Faerber, perhaps not surprisingly, gives us a superb ending to this mini-series, not necessarily because of what happens (the good guys win) but because of how it happens and how the heroes deal with it. Many superhero epics end very near the end of the final issue, leaving us wondering how the heroes deal with it (and in some cases they do, and in some, they don't). Faerber doesn't have the luxury of an ongoing series anymore (I blame the people who would rather read J. T. Krul books for that), so he decides to wrap things up quickly (I mean, we know the heroes are going to win, right?) and let the consequences come out in this very book. I certainly don't want to ruin it, but Faerber does bring up questions that are always present in superhero books, the first and foremost of which is: When is it okay to kill? As you'll see below, the violence in this book is brutal, but is that necessary? And if so, should the heroes feel bad about it if it was, in fact, the only thing to do? This will be something that troubles the group going forward, because Faerber does have plans to keep the book going - there's a holiday special and another mini-series in the works. Knowing Faerber, the way things play out will be pretty fascinating.
I'm very glad that Dynamo 5 is back. Ever since it began, it's been one of the best superhero comics around, and it was fun to see Faerber bring it back with this kind of story, which is packed to the gills with superhero clichés that he can play with. Then, when we're sucked into the spectacle of it all, he hits us with this devastatingly emotional issue, which deals with death, responsibility, more secrets, and even xenophobia (oh yes!). I'm already looking forward to December!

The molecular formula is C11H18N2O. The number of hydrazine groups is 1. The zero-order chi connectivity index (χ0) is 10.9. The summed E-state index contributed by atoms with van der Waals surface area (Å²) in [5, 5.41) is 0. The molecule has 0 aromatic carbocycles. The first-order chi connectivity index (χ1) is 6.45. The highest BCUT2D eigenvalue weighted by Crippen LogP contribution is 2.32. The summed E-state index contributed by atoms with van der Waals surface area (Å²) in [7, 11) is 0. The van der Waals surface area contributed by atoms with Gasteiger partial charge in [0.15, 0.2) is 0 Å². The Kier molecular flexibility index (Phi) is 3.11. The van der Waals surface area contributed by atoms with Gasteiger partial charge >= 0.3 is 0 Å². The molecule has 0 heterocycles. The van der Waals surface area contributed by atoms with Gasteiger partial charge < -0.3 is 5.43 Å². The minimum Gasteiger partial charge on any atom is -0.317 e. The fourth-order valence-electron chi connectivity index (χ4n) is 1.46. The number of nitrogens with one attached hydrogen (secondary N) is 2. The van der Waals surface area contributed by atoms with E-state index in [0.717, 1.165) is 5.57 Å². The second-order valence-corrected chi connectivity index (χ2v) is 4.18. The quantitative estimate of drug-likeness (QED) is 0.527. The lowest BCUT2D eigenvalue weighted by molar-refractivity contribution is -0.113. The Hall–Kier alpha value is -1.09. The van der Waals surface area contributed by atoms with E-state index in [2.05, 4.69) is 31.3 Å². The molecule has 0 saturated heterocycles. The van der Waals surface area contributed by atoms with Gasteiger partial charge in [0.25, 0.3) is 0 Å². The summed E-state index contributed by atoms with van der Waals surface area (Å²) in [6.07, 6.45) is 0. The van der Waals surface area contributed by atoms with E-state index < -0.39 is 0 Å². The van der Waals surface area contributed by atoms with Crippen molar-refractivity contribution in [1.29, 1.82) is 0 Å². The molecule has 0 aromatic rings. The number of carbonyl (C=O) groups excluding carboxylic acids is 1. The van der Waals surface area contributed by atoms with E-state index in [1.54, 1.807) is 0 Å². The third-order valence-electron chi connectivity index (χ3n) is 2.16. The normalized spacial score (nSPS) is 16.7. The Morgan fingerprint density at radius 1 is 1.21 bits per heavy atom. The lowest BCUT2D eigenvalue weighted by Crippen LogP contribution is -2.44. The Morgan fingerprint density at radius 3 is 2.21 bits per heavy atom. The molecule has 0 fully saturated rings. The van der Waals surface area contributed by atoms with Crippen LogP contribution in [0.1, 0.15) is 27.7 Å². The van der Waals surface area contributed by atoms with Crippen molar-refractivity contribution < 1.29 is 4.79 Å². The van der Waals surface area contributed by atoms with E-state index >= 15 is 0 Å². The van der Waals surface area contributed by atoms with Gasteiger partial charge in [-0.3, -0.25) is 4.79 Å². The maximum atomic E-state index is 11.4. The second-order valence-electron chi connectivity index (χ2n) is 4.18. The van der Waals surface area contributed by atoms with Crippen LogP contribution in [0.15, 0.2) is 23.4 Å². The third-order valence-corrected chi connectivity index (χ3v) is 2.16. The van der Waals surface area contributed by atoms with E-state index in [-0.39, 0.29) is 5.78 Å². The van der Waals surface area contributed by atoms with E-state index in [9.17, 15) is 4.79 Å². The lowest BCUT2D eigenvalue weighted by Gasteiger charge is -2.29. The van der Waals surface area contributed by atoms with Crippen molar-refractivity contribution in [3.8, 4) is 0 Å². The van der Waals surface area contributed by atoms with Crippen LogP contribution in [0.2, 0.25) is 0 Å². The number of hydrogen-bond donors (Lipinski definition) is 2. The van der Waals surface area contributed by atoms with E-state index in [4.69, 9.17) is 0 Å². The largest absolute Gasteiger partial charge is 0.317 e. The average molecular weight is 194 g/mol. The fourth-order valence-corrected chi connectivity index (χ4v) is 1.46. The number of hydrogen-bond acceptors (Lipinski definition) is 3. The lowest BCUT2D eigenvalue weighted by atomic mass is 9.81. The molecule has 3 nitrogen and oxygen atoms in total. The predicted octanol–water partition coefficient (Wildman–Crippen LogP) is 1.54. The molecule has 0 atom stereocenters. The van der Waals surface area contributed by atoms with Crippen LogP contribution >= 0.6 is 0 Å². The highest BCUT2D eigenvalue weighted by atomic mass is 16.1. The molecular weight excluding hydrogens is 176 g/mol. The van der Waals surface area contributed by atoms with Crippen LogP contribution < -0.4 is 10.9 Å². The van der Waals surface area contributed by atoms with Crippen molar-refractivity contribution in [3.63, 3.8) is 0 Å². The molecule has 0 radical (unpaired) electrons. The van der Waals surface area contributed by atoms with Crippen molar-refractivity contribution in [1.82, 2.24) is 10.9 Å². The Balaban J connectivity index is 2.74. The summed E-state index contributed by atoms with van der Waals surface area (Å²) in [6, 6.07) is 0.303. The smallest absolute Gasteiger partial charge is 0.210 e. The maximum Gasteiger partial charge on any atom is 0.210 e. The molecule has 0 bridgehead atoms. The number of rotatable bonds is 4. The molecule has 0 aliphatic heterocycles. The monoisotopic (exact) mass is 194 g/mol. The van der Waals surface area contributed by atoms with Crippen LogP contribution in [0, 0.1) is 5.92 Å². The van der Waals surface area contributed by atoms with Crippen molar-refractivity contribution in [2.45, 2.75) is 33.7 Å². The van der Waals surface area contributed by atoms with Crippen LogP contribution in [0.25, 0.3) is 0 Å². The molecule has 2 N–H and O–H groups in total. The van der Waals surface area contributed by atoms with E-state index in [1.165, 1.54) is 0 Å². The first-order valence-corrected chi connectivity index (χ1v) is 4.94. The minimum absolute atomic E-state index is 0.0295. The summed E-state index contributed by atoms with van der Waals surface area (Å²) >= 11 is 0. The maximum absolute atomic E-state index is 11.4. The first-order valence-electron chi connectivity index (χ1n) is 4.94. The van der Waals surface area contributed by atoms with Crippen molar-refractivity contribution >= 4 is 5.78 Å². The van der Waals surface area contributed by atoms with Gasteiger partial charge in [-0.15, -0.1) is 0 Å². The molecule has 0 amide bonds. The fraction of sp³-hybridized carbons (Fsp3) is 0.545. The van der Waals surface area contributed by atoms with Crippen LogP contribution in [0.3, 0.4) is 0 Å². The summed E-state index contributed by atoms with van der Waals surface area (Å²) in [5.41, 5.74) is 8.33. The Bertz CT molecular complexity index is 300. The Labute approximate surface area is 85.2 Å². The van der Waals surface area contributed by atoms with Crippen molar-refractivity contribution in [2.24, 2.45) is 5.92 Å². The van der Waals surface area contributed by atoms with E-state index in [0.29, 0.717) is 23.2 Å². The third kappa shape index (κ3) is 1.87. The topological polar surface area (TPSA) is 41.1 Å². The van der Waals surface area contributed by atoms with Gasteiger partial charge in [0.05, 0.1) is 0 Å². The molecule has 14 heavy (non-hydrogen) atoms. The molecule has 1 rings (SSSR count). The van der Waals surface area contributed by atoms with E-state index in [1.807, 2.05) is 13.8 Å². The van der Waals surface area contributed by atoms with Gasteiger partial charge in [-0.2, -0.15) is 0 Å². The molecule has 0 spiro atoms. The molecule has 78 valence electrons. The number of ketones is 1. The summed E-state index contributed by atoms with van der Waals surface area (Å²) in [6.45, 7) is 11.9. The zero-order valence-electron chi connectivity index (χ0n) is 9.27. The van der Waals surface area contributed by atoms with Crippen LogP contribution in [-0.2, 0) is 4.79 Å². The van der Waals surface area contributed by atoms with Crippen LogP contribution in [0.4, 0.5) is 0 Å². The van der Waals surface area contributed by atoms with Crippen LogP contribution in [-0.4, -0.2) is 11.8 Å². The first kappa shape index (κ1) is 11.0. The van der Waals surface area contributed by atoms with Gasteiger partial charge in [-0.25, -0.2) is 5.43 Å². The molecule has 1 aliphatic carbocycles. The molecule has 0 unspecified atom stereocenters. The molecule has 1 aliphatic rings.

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If you've skipped any of the Beasts of Burden material that's out there, you have a chance to see why it's so neat, as this is a simple, done-in-one story that gives you a good idea of what the rest of the comics are like. Dorkin (with some input by Mignola) gives us Hellboy meeting up with the various dogs and cats of Burden Hill, who protect it from mystical evil. They follow a trail underground to a creepy altar, where a woman wants to be reunited with her long-dead boyfriend and needs to shed blood to do it. Then there's a big stone golem. Yeah, Hellboy won't be amused with that.
It's a fun issue, as we get some nice interaction between Hellboy and the rest of the group, especially as Hellboy wins Pugs over after the dog initially mistrusts him. Dorkin also gives us a clever way for Pugs to contribute to the overall victory. We get a nice adventure, a good idea of what the other stories are like, and Thompson's art. What's not to love?
Well, I must say, as much as I like Thompson's art, I didn't like Hellboy's legs. Check out that cover and the panel below. Don't the legs seem a bit spindly for Hellboy? It's like that throughout the book, too. Mignola draws them a tiny bit spindly, but his blocky style overcomes that. With Thompson's more delicate line work, I would have liked to see her bulk them up a bit. How can he even stand?
Yes, I'm complaining about the legs of a fantastical character in an otherwise gorgeous comic. Just roll with it, people! Overall, of course, the book looks amazing. Give the comic a try!